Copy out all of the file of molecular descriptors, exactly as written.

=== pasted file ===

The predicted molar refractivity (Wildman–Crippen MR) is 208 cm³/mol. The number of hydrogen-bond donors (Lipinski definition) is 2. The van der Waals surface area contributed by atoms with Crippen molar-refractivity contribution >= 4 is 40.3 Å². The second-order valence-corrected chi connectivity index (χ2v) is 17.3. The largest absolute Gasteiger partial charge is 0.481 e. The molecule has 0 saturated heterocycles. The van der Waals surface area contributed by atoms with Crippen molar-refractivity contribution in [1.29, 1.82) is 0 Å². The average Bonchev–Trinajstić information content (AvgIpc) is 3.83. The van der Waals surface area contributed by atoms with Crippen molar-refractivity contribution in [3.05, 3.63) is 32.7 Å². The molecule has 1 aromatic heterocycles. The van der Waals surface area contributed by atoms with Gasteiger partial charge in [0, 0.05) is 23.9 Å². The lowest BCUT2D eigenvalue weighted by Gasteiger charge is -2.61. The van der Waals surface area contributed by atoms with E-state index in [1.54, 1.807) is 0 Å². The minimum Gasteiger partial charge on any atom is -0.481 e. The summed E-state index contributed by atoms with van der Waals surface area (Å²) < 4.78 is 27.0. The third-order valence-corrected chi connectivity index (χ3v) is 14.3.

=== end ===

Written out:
The predicted molar refractivity (Wildman–Crippen MR) is 208 cm³/mol. The number of hydrogen-bond donors (Lipinski definition) is 2. The van der Waals surface area contributed by atoms with Crippen molar-refractivity contribution >= 4 is 40.3 Å². The second-order valence-corrected chi connectivity index (χ2v) is 17.3. The largest absolute Gasteiger partial charge is 0.481 e. The molecule has 0 saturated heterocycles. The van der Waals surface area contributed by atoms with Crippen molar-refractivity contribution in [1.29, 1.82) is 0 Å². The average Bonchev–Trinajstić information content (AvgIpc) is 3.83. The van der Waals surface area contributed by atoms with Crippen molar-refractivity contribution in [3.05, 3.63) is 32.7 Å². The molecule has 1 aromatic heterocycles. The van der Waals surface area contributed by atoms with Gasteiger partial charge in [0, 0.05) is 23.9 Å². The lowest BCUT2D eigenvalue weighted by Gasteiger charge is -2.61. The van der Waals surface area contributed by atoms with E-state index in [1.54, 1.807) is 0 Å². The minimum Gasteiger partial charge on any atom is -0.481 e. The summed E-state index contributed by atoms with van der Waals surface area (Å²) < 4.78 is 27.0. The third-order valence-corrected chi connectivity index (χ3v) is 14.3.